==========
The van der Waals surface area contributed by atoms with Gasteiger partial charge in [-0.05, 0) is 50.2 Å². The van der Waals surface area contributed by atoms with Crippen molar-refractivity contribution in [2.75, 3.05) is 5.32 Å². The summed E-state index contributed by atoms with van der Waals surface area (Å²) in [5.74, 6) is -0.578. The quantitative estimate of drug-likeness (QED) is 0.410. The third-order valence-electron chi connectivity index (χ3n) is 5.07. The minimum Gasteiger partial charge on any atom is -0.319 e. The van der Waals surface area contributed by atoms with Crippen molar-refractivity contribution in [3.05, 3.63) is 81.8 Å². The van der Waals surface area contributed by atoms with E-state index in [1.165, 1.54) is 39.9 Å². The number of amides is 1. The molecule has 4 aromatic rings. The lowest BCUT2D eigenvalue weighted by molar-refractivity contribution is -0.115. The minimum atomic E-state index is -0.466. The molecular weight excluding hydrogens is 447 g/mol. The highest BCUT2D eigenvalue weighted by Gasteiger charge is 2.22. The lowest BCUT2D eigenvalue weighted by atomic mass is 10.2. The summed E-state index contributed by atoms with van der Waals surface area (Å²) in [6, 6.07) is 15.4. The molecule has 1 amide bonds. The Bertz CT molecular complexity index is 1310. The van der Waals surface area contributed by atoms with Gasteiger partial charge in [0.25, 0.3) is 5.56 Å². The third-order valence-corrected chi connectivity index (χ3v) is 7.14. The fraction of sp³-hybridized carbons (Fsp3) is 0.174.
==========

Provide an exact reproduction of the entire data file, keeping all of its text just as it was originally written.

The van der Waals surface area contributed by atoms with Gasteiger partial charge in [-0.05, 0) is 50.2 Å². The van der Waals surface area contributed by atoms with Crippen molar-refractivity contribution in [2.75, 3.05) is 5.32 Å². The summed E-state index contributed by atoms with van der Waals surface area (Å²) in [5.74, 6) is -0.578. The quantitative estimate of drug-likeness (QED) is 0.410. The third-order valence-electron chi connectivity index (χ3n) is 5.07. The minimum Gasteiger partial charge on any atom is -0.319 e. The van der Waals surface area contributed by atoms with Crippen molar-refractivity contribution in [3.05, 3.63) is 81.8 Å². The van der Waals surface area contributed by atoms with E-state index in [1.165, 1.54) is 39.9 Å². The number of amides is 1. The molecule has 4 aromatic rings. The lowest BCUT2D eigenvalue weighted by molar-refractivity contribution is -0.115. The minimum atomic E-state index is -0.466. The molecular weight excluding hydrogens is 447 g/mol. The highest BCUT2D eigenvalue weighted by Gasteiger charge is 2.22. The lowest BCUT2D eigenvalue weighted by atomic mass is 10.2. The summed E-state index contributed by atoms with van der Waals surface area (Å²) in [6, 6.07) is 15.4. The molecule has 1 amide bonds. The Bertz CT molecular complexity index is 1310. The van der Waals surface area contributed by atoms with Gasteiger partial charge in [0.25, 0.3) is 5.56 Å². The third-order valence-corrected chi connectivity index (χ3v) is 7.14. The fraction of sp³-hybridized carbons (Fsp3) is 0.174.